TIRANA — “It has been a long time coming, but Albania is ready to rejoin the West. In truth and in spirit, it never left,” Tirana’s Catholic Archbishop Rrok Krol Mirdita said in an interview. Muslims are the majority, but Albania is a country split four ways confessionally — between Sunni Muslims, Sufi Muslim Bektashis, Catholics and Greek Orthodox. There’s two ways tribal split as well, with northern Ghegs and southern Tosks making up most of the country’s roughly 3 million population. But all Albanians now seem to be pulling one way politically after the recent declaration of independence by Kosovo, where the majority of the population is Albanian. A Kosovar delegation visited recently to discuss forming a common market between the two states. Despite Kosovo’s supervised independence precluding unification with Albania, the latter”s Minister for Economy and Energy, Genc Ruli, stated that a free Kosovo “paved the way for a common market […] and coordination of economic policies with Albania.”
PRISTINA — A recent survey discussed in the leftist Der Spiegel pointed out that a Saudi-funded mosque had boosted the appeal of a more traditional Islam in that secularized former Yugoslav republic of Bosnia and Herzegovina which the opponents of Kosovo’s independence may look at with a jaundiced eye. For now, however, the denim-and-leather-clad Kosovars see things differently. As employment conditions become difficult in Kosovo, many job-seekers see their future with the EU. Amira Rama, 23, recently got engaged. She said, “We want it to be easier to travel to the West for jobs — now it is too difficult.”
PRISTINA — To a sea of Albanian and American flags, Prime Minister Hasim Thaci called the republic of Kosovo into being last Sunday week, setting off a diplomatic firestorm, raising Russian-backed Serbian ire and sparking fears that minority ethnic groups from Spain to China would have a new basis for resistance. Kosovo can draw from examples elsewhere, as well as set what Sri Lanka described as “an unmanageable precedent.”
MITROVICA — Supporters of Kosovar independence say Pristina’s is a standalone case, legitimate under international law. ‘‘Kosovo is not like anywhere else, and we deserve our independence,” Pristina pharmacy student Laura told The Sunday Business Post. At a Serb demonstration in Mitrovica last Wednesday, Mario Jovanovic, from Vranje in southern Serbia, said: ‘‘For us, Kosovo is holy land.” He said hundreds of Serbs had crossed into Kosovo’s majority-Serb municipalities, after mobs torched and bulldozed two border posts earlier that day. Even if Serb regular forces do not attempt to retake Kosovo, most experts expect partition of the new state. Belgrade controls the region north of Mitrovica, and Daniel Serwer, Balkan expert at the United States Institute for Peace, told this newspaper that ‘‘only with great difficulty’’ would Nato and the EU alter this status quo.
PRISTINA, Kosovo — A torched embassy building in Belgrade was the latest target of Serbian anger yesterday, as the United States faced growing consequences of its support for Kosovo’s independence. Despite billions of dollars spent on security upgrades in the decade since al Qaeda bombed two embassies in Africa — including $1 billion budgeted for 2008 — rioters managed to break into an outer embassy building in Belgrade and set it ablaze, to cheers from rioting mobs outside. Embassies have been either rebuilt or reinforced with multiple security barriers whenever possible.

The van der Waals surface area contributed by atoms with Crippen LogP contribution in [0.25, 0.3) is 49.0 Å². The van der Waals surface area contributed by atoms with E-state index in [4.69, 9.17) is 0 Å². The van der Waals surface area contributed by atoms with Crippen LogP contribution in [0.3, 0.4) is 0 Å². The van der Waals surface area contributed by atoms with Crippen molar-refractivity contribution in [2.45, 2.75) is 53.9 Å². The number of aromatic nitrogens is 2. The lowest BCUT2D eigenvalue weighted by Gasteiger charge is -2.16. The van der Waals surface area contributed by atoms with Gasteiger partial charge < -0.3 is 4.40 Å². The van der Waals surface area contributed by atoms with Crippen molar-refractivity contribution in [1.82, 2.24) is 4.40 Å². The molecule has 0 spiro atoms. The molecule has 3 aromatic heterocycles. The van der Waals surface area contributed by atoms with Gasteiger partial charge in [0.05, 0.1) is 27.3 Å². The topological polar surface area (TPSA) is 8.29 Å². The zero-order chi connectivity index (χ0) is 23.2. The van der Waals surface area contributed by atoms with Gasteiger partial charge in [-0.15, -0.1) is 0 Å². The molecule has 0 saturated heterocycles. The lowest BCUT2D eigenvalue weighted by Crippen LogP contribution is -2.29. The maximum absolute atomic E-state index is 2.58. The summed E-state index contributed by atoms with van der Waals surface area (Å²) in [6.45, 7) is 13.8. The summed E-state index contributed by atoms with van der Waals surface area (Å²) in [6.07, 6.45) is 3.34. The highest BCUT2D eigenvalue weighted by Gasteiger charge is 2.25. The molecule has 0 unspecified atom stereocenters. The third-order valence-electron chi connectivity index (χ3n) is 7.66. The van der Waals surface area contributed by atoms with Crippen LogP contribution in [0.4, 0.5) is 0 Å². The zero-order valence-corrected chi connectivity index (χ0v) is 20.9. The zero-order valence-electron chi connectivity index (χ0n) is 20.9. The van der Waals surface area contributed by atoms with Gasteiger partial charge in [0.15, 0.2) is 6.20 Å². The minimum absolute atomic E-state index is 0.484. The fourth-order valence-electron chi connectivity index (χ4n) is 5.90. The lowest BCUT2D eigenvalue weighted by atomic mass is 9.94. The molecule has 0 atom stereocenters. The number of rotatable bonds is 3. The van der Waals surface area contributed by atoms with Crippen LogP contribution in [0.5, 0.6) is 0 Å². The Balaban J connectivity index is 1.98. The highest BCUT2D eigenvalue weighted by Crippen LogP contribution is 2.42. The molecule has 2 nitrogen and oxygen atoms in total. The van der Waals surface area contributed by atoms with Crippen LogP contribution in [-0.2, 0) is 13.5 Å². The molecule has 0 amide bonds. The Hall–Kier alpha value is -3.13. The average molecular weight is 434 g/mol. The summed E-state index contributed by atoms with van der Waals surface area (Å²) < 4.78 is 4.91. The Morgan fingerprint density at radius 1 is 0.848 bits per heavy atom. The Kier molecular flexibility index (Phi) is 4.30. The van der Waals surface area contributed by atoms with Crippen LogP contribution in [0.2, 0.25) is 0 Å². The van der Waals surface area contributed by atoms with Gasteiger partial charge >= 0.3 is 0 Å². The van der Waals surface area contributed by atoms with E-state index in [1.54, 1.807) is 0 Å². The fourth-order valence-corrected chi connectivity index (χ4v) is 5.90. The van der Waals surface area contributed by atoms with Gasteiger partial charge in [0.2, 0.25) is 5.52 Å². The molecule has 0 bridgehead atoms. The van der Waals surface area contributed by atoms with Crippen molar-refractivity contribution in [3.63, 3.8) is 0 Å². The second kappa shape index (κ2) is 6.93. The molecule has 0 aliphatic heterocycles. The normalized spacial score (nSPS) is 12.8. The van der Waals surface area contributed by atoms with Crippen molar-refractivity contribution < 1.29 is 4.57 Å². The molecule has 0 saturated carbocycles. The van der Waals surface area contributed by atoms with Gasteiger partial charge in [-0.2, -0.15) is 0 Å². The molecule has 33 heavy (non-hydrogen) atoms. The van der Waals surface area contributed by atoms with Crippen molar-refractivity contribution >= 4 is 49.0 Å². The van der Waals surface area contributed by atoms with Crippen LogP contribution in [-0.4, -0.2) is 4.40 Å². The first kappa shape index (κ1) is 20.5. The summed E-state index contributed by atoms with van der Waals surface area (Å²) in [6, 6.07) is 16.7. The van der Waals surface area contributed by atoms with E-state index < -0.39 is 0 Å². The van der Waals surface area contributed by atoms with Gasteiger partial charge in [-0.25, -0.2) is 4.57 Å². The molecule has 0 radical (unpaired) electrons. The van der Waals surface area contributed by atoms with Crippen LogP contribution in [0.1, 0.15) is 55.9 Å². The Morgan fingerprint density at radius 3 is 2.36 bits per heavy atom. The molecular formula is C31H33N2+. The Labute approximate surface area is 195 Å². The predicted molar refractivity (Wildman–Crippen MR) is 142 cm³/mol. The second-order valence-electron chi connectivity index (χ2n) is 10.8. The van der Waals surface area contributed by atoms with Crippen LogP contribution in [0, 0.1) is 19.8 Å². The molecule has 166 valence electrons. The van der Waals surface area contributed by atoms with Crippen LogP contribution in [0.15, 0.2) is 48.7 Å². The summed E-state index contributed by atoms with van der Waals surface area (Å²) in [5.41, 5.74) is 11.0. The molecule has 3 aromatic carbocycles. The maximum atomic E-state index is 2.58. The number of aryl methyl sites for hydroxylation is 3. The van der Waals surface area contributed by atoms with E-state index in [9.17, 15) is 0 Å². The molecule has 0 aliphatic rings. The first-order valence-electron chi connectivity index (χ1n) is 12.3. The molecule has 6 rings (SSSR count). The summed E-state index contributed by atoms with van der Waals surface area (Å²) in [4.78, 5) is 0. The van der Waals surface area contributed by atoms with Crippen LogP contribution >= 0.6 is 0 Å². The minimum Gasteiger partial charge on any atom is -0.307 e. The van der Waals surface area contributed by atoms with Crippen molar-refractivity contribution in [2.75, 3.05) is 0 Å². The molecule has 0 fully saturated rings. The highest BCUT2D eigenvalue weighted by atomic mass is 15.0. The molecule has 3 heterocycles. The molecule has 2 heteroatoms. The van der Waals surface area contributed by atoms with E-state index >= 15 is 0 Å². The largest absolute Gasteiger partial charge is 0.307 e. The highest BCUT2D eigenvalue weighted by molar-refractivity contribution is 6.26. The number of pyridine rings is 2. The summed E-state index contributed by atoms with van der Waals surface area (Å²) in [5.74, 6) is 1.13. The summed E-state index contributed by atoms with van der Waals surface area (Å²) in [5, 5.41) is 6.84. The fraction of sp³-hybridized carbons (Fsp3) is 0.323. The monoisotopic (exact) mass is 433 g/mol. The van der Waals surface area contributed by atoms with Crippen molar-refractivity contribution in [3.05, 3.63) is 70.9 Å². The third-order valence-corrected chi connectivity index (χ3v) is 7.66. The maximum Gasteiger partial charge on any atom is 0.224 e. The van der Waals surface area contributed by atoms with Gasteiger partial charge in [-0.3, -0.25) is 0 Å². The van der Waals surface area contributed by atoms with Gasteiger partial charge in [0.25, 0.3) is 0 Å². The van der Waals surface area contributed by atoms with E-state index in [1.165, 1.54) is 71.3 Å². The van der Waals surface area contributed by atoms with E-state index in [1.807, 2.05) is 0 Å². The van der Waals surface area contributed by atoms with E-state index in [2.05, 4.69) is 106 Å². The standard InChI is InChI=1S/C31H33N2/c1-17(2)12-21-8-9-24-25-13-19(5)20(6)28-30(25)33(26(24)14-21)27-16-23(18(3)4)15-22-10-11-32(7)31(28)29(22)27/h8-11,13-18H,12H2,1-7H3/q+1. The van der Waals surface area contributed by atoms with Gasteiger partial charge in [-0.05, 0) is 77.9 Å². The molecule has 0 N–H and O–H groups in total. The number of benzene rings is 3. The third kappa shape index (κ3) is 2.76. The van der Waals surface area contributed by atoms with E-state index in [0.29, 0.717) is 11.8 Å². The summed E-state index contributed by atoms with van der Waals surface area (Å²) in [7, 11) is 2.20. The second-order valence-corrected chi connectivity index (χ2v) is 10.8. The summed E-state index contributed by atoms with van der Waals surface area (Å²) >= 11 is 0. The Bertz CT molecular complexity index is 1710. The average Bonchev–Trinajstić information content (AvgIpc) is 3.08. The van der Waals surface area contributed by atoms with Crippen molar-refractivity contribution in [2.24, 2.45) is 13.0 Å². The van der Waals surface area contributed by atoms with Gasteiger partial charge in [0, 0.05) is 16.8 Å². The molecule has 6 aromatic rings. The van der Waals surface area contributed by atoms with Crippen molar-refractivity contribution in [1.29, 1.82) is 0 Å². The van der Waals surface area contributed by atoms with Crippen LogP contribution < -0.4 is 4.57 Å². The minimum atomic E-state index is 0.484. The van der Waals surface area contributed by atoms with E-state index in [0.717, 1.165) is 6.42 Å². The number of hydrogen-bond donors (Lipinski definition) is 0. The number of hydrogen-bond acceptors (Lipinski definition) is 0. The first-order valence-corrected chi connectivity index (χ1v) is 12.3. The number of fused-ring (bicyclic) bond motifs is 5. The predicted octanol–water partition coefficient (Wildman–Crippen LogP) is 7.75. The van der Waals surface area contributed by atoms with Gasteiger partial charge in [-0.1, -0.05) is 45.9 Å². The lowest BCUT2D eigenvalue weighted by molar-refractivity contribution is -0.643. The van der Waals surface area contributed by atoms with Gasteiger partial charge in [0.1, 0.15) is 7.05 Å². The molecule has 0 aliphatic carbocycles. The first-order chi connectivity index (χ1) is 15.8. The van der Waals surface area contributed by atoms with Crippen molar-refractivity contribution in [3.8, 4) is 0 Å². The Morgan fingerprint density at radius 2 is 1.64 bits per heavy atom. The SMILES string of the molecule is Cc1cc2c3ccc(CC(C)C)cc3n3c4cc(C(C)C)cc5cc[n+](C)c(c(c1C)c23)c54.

MITROVICA — To booming loudspeakers blasting out Orthodox hymns, Serbian student leader Sergej Zaporozac told the cheering crowd that “we are here since ancient times, [and] Kosovo is holy land for Serbs,” in reference to Kosovo’ quasi-mythical status in Serb nationalist circles The newly-independent state is site of numerous Orthodox monasteries and, on the road linking Pristina and Mitrovica, the tomb of Prince Lazar, martyred in 1289. Demonstrators waved Spanish and Russian flags in acknowledgement of those countries’ opposition to the newly declared Republic of Kosovo, while speakers castigated Western powers for recognizing Pristina’s government, as Belgrade followed up the recall of its ambassador in Washington with the withdrawal of its representative in Canberra, to protest Australia’s backing of the Kosovo state.
PRISTINA – The United States yesterday coupled its formal recognition of newly independent Kosovo with an appeal for the European Union and the World Bank to help turn the impoverished territory into a prosperous Muslim-majority state. With unemployment at nearly 50 percent, an average monthly salary of about $220 and growing corruption, Europe’s youngest country has raised security concerns throughout the continent. Still, it was clear after an all-night party celebrating Kosovo’s declaration of independence on Sunday that most of the population — more than 90 percent Muslim — is looking west to America rather than east to Mecca. After a night of fireworks, heavy drinking and dancing in the streets to Tupac Shakur’s rap hit “California Love,” residents of the Kosovar capital, Pristina, resumed their celebration yesterday, waving U.S. and Kosovar flags at the news that their new nation had been formally recognized by the United States.
PRISTINA — Kosovo’s new capital awoke to a city-wide hangover after its delirious denizens marked independence with an all-night city-wide party. The muezzin’s dawn tannoy-call to prayer was a wake-up call reminder that Europe’s would-be newest state is a Muslim country. But to see the boisterous celebrations rocking the capital streets on Sunday, after a special session of parliament called the Republic of Kosovo into being, it seems that the population looks west to New York and Los Angeles, rather than east to Mecca.